Sexual activity should not be avoided if you have vaginal atrophy. A lack of sexual activity actually worsens the condition. Sex stimulates blood flow in the vagina and aids in the production of fluids so, therefore, sex actually keeps the vagina healthy.

Are there complications/side effects of treatment?

Pay attention to any new symptoms that come after you start treatment. These could be irritation to the skin, more pain and/or discharge. Discuss any possible side effects with your healthcare provider. Don’t hesitate to consult your healthcare provider if you’re uncomfortable!


Can vaginal atrophy (atrophic vaginitis) be prevented?

A woman’s body naturally secretes less estrogen with age. This cannot be prevented. Without intervention, it’s unlikely that the ovaries will make more of the hormone.

However, there are ways to keep vaginal atrophy from getting worse. Avoid tight-fitting clothing, panty liners, perineal pads and any of the following that you may find irritating to your vagina:

  • Perfumes.
  • Powders.
  • Deodorants.
  • Spermicides.
  • Lubricants.

Outlook / Prognosis

What can I expect if I’ve been diagnosed with vaginal atrophy (GSM)?

You don’t have to just “live with” vaginal atrophy. Even if you’re in menopause or postmenopausal, that doesn’t mean you should have to deal with UTIs, endure itching or burning, or painful sex. Treatment not only helps with symptoms, but it helps restore a healthy pH and bacterial balance back to your vagina.

Can vaginal atrophy (atrophic vaginitis, GSM) be cured?

You don’t have to live with the discomfort of vaginal atrophy. With proper diagnosis and treatment, the symptoms can be managed.

Can vaginal atrophy (atrophic vaginitis) get worse?

Be sure to address your symptoms quickly with your healthcare provider. The sooner you get treatment, the less likely it is that your vaginal atrophy will worsen. For example, the longer you go without estrogen, the dryer the vagina will become. Without treatment, yes, your vaginal atrophy may get worse. Occasionally, atrophy can become so severe that it can significantly narrow the vaginal opening. This may make it harder to treat the atrophy if treatment is initiated too late.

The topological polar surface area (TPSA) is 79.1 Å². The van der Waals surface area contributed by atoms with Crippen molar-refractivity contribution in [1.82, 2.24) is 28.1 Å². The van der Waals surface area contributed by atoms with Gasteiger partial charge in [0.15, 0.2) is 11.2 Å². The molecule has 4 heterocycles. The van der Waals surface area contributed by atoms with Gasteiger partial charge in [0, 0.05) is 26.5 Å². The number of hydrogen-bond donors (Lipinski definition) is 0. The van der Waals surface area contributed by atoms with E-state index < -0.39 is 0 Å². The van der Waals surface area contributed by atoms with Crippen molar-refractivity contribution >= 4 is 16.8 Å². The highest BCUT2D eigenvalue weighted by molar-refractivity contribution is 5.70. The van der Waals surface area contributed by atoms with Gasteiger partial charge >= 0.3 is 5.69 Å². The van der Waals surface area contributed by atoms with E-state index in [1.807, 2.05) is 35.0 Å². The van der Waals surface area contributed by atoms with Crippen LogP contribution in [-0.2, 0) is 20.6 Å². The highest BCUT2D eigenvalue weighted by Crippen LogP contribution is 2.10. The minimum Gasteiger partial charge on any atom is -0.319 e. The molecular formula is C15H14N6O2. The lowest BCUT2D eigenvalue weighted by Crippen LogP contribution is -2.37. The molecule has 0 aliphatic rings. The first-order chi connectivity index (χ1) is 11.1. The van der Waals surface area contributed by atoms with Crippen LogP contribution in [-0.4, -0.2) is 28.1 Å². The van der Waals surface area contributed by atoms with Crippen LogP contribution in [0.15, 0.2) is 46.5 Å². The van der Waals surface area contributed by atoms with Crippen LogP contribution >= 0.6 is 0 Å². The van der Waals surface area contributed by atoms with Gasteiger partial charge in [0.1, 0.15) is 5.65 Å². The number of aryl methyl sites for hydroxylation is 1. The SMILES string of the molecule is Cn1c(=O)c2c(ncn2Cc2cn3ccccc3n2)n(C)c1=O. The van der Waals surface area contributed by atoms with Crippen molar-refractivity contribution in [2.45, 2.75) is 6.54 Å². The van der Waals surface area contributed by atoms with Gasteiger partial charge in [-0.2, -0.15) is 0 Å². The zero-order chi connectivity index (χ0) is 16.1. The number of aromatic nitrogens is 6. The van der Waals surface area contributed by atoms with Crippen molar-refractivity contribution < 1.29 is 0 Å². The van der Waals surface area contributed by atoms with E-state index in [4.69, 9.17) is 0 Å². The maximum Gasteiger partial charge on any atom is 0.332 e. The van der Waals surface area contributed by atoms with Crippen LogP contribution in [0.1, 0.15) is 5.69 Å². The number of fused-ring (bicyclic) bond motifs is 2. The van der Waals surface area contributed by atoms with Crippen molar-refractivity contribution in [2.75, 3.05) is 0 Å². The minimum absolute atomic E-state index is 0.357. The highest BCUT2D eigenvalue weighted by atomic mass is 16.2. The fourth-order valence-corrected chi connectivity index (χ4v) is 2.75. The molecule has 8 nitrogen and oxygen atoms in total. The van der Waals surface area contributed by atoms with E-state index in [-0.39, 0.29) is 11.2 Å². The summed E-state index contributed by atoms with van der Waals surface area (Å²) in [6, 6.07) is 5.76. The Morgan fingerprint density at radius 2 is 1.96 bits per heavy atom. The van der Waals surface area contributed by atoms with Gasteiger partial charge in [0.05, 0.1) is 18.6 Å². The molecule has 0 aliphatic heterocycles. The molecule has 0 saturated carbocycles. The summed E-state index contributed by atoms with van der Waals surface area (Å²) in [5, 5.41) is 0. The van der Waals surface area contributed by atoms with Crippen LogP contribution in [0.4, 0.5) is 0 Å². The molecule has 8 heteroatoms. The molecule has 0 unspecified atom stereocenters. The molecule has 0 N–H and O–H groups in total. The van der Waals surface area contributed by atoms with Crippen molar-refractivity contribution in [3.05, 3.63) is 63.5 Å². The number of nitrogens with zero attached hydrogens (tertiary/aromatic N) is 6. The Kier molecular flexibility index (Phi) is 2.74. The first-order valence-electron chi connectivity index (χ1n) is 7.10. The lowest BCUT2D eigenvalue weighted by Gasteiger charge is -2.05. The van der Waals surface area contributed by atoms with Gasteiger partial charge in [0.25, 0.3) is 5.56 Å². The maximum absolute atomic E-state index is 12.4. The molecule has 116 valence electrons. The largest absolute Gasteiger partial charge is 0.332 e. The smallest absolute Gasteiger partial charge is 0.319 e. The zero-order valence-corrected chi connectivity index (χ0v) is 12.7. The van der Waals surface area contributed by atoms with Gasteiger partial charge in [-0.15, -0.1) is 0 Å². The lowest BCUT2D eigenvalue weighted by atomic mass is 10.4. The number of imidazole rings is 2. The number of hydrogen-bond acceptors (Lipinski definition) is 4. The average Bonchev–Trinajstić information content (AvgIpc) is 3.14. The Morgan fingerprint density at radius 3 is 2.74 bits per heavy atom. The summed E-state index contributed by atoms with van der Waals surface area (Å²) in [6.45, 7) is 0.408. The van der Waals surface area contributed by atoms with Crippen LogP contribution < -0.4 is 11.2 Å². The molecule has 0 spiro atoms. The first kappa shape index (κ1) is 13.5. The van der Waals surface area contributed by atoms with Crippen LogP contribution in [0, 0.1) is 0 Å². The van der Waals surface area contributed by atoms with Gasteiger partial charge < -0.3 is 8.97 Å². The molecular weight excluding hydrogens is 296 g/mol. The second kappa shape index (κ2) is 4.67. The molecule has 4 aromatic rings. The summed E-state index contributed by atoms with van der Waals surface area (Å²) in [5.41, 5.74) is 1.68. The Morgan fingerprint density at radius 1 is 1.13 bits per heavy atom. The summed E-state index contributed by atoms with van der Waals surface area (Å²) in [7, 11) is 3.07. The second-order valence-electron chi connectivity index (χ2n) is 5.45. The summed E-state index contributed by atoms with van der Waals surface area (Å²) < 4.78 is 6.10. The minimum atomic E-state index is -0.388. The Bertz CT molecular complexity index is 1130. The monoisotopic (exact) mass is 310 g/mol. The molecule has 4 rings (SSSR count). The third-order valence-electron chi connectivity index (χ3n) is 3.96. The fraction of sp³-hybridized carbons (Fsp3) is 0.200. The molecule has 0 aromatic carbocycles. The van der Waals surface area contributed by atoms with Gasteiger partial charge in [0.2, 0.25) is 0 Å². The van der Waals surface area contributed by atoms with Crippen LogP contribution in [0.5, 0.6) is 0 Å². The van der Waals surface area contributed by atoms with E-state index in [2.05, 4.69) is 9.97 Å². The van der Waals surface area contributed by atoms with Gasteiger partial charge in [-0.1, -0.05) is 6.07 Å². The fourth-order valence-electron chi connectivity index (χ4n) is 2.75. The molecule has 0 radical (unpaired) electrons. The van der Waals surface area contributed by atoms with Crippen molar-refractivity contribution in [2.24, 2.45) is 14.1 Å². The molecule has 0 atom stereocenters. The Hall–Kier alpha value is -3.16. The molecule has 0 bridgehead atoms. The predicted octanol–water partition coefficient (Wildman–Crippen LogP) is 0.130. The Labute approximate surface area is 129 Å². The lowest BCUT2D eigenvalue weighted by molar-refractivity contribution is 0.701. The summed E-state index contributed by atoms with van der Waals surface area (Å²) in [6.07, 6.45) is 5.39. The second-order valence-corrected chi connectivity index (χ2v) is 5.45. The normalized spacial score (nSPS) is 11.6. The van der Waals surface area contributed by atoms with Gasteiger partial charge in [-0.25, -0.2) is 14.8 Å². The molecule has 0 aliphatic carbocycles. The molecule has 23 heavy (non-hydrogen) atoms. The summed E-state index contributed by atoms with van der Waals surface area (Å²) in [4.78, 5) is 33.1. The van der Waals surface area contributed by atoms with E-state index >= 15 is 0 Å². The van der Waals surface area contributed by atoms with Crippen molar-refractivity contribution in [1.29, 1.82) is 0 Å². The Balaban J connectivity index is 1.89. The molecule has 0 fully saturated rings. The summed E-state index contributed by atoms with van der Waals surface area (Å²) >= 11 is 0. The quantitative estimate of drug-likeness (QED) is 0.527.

Living With

What is it like living with vaginal atrophy (atrophic vaginitis)?

Vaginal atrophy can seriously affect your quality of not just your sex life, but life in general. The pain, dryness, burning/itching, spotting, bleeding, urinary problems, UTIs and discharge can make you very uncomfortable and interfere with your daily living. One in four women report that vaginal atrophy has had a negative impact on other areas of their lives including their sleep, sexual health and general happiness.

How do I take care of myself?

Prioritize your sexual health as much as any other aspect of your health. Look to your healthcare provider for answers to any questions and concerns. Take your over-the-counter medications and prescriptions exactly as directed.

When should I see my healthcare provider for vaginal atrophy (atrophic vaginitis)?

Even if you’re not menopausal, be sure to report any symptoms of dryness, pain, burning/itching, urinary problems, UTIs, unusual spotting or bleeding or discharge to your healthcare provider. If weeks go by and the over-the-counter medications you’re using for dryness don’t work, you should see your healthcare provider then. If you see unusual discharge or bleeding, that’s also a reason to see your healthcare provider. Also, always see your healthcare provider for any symptoms that negatively impact your daily life.

What questions should I ask my healthcare provider?

  • What over-the-counter options do you recommend for me?
  • What prescriptions do you recommend for me?
  • Is my condition temporary?
  • Are there other ways to treat my condition?
  • Are there any risks of treatment?
  • How long will it be before the treatments work?
  • Do I have another condition on top of the vaginal atrophy?
  • What else can I do to stop the vaginal atrophy from worsening?
  • What can my partner do to help?

A note from Cleveland Clinic

Vaginal atrophy is serious for menopausal women. It affects your quality of life with discomfort, frequent bathroom trips, frequent UTIs, burning, pain with sex and more. Fortunately, there are many treatments and your healthcare provider can help you find the best option for your symptoms.

Seek treatment. Don’t be afraid to have the conversation with your healthcare provider and with your partner. Always follow your healthcare provider’s instructions and do what you can to prevent vaginal atrophy from getting worse!

Last reviewed by a Cleveland Clinic medical professional on 10/27/2020.


  • American Family Physician. Diagnosis and Treatment of Atrophic Vaginitis. ( Accessed 10/20/2020.
  • Hormone Health Network. Vaginal Atrophy. ( Accessed 10/20/2020.
  • NHS. Vaginal Dryness. ( Accessed 10/20/2020.
  • North American Menopause Society. Management of symptomatic vulvovaginal atrophy: 2013 position statement. ( Accessed 10/20/2020.
  • North American Menopause Society. Changes in the Vagina and Vulva. ( Accessed 10/20/2020.